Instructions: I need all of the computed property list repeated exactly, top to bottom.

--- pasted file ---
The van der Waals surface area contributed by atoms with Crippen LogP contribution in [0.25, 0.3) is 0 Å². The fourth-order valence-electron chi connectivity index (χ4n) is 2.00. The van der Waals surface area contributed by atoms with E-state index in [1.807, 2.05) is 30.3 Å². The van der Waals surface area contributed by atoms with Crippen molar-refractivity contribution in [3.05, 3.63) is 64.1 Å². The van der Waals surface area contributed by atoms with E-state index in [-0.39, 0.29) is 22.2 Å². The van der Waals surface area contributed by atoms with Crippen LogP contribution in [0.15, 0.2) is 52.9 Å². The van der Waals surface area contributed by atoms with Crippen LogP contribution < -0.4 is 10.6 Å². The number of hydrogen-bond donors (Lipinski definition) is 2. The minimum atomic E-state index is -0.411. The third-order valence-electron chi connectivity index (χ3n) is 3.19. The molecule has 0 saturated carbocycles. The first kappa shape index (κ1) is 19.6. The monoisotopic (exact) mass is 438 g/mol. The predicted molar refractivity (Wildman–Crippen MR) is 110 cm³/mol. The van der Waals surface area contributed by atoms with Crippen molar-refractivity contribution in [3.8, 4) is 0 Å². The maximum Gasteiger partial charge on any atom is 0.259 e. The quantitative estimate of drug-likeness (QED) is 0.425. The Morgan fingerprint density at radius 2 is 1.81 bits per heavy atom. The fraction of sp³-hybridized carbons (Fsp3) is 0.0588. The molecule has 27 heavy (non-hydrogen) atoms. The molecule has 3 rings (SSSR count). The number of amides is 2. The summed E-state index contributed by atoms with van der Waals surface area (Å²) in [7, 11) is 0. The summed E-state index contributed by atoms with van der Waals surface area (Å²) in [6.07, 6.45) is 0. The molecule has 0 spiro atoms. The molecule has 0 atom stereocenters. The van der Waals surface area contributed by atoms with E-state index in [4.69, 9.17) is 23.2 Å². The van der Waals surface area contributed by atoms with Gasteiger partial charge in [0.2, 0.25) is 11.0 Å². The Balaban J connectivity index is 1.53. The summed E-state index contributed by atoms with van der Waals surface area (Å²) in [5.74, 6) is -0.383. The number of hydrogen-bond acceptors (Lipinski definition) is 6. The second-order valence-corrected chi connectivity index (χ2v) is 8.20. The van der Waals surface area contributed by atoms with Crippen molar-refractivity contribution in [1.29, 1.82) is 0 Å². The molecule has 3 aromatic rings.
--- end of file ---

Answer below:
The van der Waals surface area contributed by atoms with Crippen LogP contribution in [0.25, 0.3) is 0 Å². The fourth-order valence-electron chi connectivity index (χ4n) is 2.00. The van der Waals surface area contributed by atoms with E-state index in [1.807, 2.05) is 30.3 Å². The van der Waals surface area contributed by atoms with Crippen molar-refractivity contribution in [3.05, 3.63) is 64.1 Å². The van der Waals surface area contributed by atoms with E-state index in [-0.39, 0.29) is 22.2 Å². The van der Waals surface area contributed by atoms with Crippen LogP contribution in [0.15, 0.2) is 52.9 Å². The van der Waals surface area contributed by atoms with Crippen LogP contribution < -0.4 is 10.6 Å². The number of hydrogen-bond donors (Lipinski definition) is 2. The minimum atomic E-state index is -0.411. The third-order valence-electron chi connectivity index (χ3n) is 3.19. The molecule has 0 saturated carbocycles. The first kappa shape index (κ1) is 19.6. The monoisotopic (exact) mass is 438 g/mol. The predicted molar refractivity (Wildman–Crippen MR) is 110 cm³/mol. The van der Waals surface area contributed by atoms with Crippen molar-refractivity contribution in [3.8, 4) is 0 Å². The maximum Gasteiger partial charge on any atom is 0.259 e. The quantitative estimate of drug-likeness (QED) is 0.425. The Morgan fingerprint density at radius 2 is 1.81 bits per heavy atom. The fraction of sp³-hybridized carbons (Fsp3) is 0.0588. The molecule has 27 heavy (non-hydrogen) atoms. The molecule has 3 rings (SSSR count). The number of amides is 2. The summed E-state index contributed by atoms with van der Waals surface area (Å²) in [7, 11) is 0. The summed E-state index contributed by atoms with van der Waals surface area (Å²) in [6.07, 6.45) is 0. The molecule has 0 spiro atoms. The molecule has 0 atom stereocenters. The van der Waals surface area contributed by atoms with E-state index in [4.69, 9.17) is 23.2 Å². The van der Waals surface area contributed by atoms with Gasteiger partial charge in [0.2, 0.25) is 11.0 Å². The Balaban J connectivity index is 1.53. The summed E-state index contributed by atoms with van der Waals surface area (Å²) in [5.74, 6) is -0.383. The number of hydrogen-bond acceptors (Lipinski definition) is 6. The second-order valence-corrected chi connectivity index (χ2v) is 8.20. The van der Waals surface area contributed by atoms with Crippen molar-refractivity contribution in [1.29, 1.82) is 0 Å². The molecule has 3 aromatic rings.